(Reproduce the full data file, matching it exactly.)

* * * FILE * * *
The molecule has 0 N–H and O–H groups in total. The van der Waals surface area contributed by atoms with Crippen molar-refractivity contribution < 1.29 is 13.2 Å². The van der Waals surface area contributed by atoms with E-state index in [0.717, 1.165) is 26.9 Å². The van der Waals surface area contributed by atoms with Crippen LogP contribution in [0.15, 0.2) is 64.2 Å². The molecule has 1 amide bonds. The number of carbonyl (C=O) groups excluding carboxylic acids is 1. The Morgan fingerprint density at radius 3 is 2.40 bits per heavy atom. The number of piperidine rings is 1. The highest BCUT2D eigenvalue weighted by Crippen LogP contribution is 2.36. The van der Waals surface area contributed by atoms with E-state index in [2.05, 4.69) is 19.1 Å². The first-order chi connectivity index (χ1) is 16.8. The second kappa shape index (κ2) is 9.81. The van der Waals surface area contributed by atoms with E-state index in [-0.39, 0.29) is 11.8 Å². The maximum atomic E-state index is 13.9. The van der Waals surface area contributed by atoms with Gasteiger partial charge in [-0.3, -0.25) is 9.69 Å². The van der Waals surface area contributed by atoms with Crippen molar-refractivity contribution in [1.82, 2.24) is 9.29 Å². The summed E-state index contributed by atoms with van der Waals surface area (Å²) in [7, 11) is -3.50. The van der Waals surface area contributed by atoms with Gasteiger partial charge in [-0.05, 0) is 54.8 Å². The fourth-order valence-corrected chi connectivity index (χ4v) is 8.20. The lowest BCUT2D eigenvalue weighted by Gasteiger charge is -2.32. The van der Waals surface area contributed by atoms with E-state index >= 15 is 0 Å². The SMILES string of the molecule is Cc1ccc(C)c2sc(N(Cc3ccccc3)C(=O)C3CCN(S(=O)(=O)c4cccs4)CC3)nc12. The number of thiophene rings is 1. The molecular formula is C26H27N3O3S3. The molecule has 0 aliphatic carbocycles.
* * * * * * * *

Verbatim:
The molecule has 0 N–H and O–H groups in total. The van der Waals surface area contributed by atoms with Crippen molar-refractivity contribution < 1.29 is 13.2 Å². The van der Waals surface area contributed by atoms with E-state index in [0.717, 1.165) is 26.9 Å². The van der Waals surface area contributed by atoms with Crippen LogP contribution in [0.15, 0.2) is 64.2 Å². The molecule has 1 amide bonds. The number of carbonyl (C=O) groups excluding carboxylic acids is 1. The Morgan fingerprint density at radius 3 is 2.40 bits per heavy atom. The number of piperidine rings is 1. The highest BCUT2D eigenvalue weighted by Crippen LogP contribution is 2.36. The van der Waals surface area contributed by atoms with E-state index in [2.05, 4.69) is 19.1 Å². The first-order chi connectivity index (χ1) is 16.8. The second kappa shape index (κ2) is 9.81. The van der Waals surface area contributed by atoms with E-state index in [-0.39, 0.29) is 11.8 Å². The maximum atomic E-state index is 13.9. The van der Waals surface area contributed by atoms with Gasteiger partial charge in [-0.3, -0.25) is 9.69 Å². The van der Waals surface area contributed by atoms with Crippen molar-refractivity contribution in [1.82, 2.24) is 9.29 Å². The summed E-state index contributed by atoms with van der Waals surface area (Å²) in [7, 11) is -3.50. The van der Waals surface area contributed by atoms with Gasteiger partial charge in [-0.05, 0) is 54.8 Å². The fourth-order valence-corrected chi connectivity index (χ4v) is 8.20. The lowest BCUT2D eigenvalue weighted by Gasteiger charge is -2.32. The van der Waals surface area contributed by atoms with E-state index >= 15 is 0 Å². The SMILES string of the molecule is Cc1ccc(C)c2sc(N(Cc3ccccc3)C(=O)C3CCN(S(=O)(=O)c4cccs4)CC3)nc12. The number of thiophene rings is 1. The molecular formula is C26H27N3O3S3. The molecule has 0 aliphatic carbocycles.